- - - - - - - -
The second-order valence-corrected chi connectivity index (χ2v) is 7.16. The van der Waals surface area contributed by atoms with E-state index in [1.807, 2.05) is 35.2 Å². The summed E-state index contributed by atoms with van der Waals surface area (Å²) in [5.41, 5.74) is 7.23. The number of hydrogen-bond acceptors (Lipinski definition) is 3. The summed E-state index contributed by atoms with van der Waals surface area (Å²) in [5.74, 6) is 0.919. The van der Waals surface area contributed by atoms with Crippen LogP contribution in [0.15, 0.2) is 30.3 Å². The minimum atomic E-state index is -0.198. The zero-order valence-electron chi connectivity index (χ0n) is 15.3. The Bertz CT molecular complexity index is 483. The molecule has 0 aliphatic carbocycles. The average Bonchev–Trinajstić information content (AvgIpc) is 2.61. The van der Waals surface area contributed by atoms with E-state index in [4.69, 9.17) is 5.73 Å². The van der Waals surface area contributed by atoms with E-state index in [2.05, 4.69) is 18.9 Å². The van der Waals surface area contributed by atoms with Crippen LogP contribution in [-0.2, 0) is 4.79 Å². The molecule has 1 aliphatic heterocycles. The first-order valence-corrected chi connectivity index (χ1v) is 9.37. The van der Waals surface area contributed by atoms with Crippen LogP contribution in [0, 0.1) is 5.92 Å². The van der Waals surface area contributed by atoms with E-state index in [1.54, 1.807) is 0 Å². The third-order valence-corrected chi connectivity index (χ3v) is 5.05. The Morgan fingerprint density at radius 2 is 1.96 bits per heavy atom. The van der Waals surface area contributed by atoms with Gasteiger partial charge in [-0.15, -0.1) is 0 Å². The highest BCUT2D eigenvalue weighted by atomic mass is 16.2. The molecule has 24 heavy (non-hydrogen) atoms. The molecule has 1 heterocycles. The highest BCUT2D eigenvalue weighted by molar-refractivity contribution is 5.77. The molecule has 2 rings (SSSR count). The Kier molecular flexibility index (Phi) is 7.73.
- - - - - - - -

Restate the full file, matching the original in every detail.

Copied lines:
The second-order valence-corrected chi connectivity index (χ2v) is 7.16. The van der Waals surface area contributed by atoms with E-state index in [1.807, 2.05) is 35.2 Å². The summed E-state index contributed by atoms with van der Waals surface area (Å²) in [5.41, 5.74) is 7.23. The number of hydrogen-bond acceptors (Lipinski definition) is 3. The summed E-state index contributed by atoms with van der Waals surface area (Å²) in [5.74, 6) is 0.919. The van der Waals surface area contributed by atoms with Crippen LogP contribution in [0.15, 0.2) is 30.3 Å². The minimum atomic E-state index is -0.198. The zero-order valence-electron chi connectivity index (χ0n) is 15.3. The Bertz CT molecular complexity index is 483. The molecule has 0 aliphatic carbocycles. The average Bonchev–Trinajstić information content (AvgIpc) is 2.61. The van der Waals surface area contributed by atoms with E-state index in [4.69, 9.17) is 5.73 Å². The van der Waals surface area contributed by atoms with E-state index in [2.05, 4.69) is 18.9 Å². The van der Waals surface area contributed by atoms with Crippen LogP contribution in [-0.2, 0) is 4.79 Å². The molecule has 1 aliphatic heterocycles. The first-order valence-corrected chi connectivity index (χ1v) is 9.37. The van der Waals surface area contributed by atoms with Crippen LogP contribution in [0, 0.1) is 5.92 Å². The van der Waals surface area contributed by atoms with E-state index in [1.54, 1.807) is 0 Å². The third-order valence-corrected chi connectivity index (χ3v) is 5.05. The Morgan fingerprint density at radius 2 is 1.96 bits per heavy atom. The van der Waals surface area contributed by atoms with Gasteiger partial charge in [-0.15, -0.1) is 0 Å². The highest BCUT2D eigenvalue weighted by atomic mass is 16.2. The molecule has 24 heavy (non-hydrogen) atoms. The molecule has 1 heterocycles. The highest BCUT2D eigenvalue weighted by molar-refractivity contribution is 5.77. The molecule has 2 rings (SSSR count). The Kier molecular flexibility index (Phi) is 7.73.